This week, I’ve been lucky enough to see several versions of Angel’s Ink cover. The art is done and they are now tweaking the words, working on font, arrangement, and colors. It’s awesome that I’ve been lucky enough to be sent several versions and allowed to comment. Largely, authors are sent a finished cover and told: “There! There is your cover! Tell us how much you love it!” And I have blessed by the cover gods in that I do love all my covers. Generally, you don’t have any say in your cover and it’s better that it is left up to the experts. At least in my case. I have no knowledge of art and I don’t know what’s going to catch the eye of a reader. But, I got to put in my two cents and it was fun!
Meanwhile, the writing continues.
In my spare time, I’ve been doing a lot of reading. A small part of me feels guilty for what I’ve been reading. I’ve got so many friends and acquaintances who have written the most magnificent stories, and they are simply sitting on the shelves, piling up. That’s the danger when you become an author. You meet other authors and you want to read their books. So you buy their books when they come out (which gets really expensive when you think about all the people you now know), but you’ve also got to find the time to write your own books.
And then there’s this Guttenberg Project thing, which is also threatening my reading life. If you’ve got an e-reader you probably know what this is. If not, welcome to my heaven and hell. It is my understanding that the Guttenberg Project has taken all the old classics that are a part of public domain and made them available for free as e-books.
As a lover of so many wonderful classics, I quickly downloaded Dracula, Frankenstein, The Strange Case of Dr. Jekyll and Mr. Hyde, The Picture of Dorian Gray (seeing a pattern here?), but also Emma, Sense and Sensibility, An Ideal Husband, Pride and Prejudice, Anne of Green Gables, Peter Pan, and The Adventures of Sherlock Holmes. Most of these I’ve read at least once before and others I’ve been meaning to jump into for years. On a whim, I also downloaded Tarzan of the Apes by Edgar Rice Burroughs.
I love my classics, but it’s a restrained, quiet love as the language and pace of the story is different from what I write and read on a more regular basis. I generally read one classic about every three to four months compared to two or three contemporary novels a month.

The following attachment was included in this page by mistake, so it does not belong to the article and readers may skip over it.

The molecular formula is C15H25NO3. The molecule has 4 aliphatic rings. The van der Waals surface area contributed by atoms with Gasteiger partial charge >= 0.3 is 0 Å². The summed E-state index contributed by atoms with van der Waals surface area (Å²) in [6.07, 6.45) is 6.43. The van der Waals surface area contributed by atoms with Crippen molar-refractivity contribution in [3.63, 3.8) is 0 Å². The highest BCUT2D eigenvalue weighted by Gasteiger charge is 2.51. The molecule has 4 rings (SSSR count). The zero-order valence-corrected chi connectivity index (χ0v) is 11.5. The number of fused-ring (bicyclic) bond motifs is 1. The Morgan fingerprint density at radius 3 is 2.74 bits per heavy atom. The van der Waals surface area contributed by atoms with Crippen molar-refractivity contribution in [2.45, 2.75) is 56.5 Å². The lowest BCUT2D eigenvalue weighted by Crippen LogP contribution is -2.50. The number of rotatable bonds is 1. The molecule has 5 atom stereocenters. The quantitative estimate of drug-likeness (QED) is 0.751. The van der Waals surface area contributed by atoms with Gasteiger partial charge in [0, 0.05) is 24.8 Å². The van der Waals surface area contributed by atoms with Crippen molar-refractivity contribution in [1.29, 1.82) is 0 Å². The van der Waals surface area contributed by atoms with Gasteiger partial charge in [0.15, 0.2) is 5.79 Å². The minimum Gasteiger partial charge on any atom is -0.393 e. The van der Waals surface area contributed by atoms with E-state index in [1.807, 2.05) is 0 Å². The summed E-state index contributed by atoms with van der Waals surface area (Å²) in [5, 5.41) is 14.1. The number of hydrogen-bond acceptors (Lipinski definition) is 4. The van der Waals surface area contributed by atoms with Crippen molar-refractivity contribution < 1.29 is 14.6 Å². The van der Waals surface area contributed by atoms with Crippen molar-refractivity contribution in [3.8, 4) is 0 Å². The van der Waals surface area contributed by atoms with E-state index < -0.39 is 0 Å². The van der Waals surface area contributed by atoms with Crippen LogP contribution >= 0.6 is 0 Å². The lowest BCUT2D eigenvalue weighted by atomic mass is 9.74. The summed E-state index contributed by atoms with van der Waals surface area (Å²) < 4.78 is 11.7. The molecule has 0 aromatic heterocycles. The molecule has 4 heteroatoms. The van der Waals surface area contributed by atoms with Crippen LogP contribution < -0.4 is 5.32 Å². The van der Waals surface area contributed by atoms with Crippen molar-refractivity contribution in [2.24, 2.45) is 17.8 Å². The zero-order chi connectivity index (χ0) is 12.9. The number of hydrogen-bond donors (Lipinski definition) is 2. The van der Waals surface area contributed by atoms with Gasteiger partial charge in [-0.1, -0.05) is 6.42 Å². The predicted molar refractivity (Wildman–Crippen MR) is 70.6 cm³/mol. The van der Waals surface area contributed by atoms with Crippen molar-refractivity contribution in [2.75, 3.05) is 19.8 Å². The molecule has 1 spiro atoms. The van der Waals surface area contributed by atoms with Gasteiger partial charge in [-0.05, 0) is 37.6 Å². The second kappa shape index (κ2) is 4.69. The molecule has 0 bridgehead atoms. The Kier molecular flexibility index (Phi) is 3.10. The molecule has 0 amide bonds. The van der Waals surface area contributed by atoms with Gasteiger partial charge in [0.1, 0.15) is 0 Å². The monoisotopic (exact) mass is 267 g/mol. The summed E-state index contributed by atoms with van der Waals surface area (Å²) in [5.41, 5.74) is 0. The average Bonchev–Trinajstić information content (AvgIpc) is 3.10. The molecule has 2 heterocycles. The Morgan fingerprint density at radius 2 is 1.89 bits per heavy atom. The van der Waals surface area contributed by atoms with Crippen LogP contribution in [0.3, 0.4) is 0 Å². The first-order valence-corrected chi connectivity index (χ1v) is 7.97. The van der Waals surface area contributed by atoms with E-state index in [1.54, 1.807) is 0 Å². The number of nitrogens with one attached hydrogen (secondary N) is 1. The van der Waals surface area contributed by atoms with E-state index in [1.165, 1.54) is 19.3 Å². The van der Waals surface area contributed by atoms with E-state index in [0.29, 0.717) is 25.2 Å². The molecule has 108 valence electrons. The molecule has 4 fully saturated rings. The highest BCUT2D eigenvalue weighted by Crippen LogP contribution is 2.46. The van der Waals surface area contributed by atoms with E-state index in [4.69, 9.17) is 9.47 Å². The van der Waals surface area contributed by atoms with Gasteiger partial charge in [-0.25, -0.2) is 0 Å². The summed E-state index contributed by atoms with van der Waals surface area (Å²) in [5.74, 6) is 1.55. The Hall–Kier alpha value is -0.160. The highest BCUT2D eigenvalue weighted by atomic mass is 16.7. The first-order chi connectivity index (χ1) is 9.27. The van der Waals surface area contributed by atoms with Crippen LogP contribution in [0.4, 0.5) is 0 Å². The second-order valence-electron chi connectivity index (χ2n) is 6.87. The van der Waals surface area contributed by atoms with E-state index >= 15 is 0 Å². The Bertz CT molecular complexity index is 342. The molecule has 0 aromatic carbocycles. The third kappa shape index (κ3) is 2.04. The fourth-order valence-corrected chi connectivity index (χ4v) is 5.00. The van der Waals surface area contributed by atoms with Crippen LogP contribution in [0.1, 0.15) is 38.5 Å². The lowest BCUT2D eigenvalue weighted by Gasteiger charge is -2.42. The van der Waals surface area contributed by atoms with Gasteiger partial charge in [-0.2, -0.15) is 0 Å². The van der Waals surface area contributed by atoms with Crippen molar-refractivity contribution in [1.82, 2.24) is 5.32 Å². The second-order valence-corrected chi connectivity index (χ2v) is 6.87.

But Tarzan is different. Oh, the language is different from the contemporary novels in my collection, but the story is so wonderfully compelling. It is 100% pure escapism. There is danger, intrigue, romance, honor, chivalry, heartbreak, adventure, exotic places, and just a sense of freedom that seems long dead and cold from this world. And somehow, quietly, underneath it all, is a little social commentary on the so-called “civilized man.”
It represents to me the heart of what a novel once was so long ago. It was a means of escape. It was an adventure folded between two hundred thin pages and so much fun.
So, I unexpectedly found myself sucked into the African jungles with a sexy man in a loin cloth as he hunted from the treetops. I watched as he killed and fought and fell in love. I watched as he learned what it meant to be human.
When I finished Tarzan of the Apes at two in the morning, I screamed. The book did not end how I had expected. Furthermore, it quite obviously continued in Return of Tarzan. I didn’t know there was a second book so I hadn’t downloaded the second book.
First thing I did the next day? I pulled up the online book store only to discover that there isn’t just a second book, but a third, fourth, fifth…. Yes, my friends, there are at least eight books on Tarzan’s adventures. I’ve finished Return of Tarzan, which did have an ending more to my liking and I’ve finally paused. Not because I don’t want to continue to follow Tarzan’s life, but because I don’t know what is technically the third book in the series. Back to the internet….
So, thank you Mr. Edgar Rice Burroughs for writing such an amazing, compelling tale about a man raised by apes in the jungle who turns out to have a better sense of what it means be human than his more “civilized” counterparts.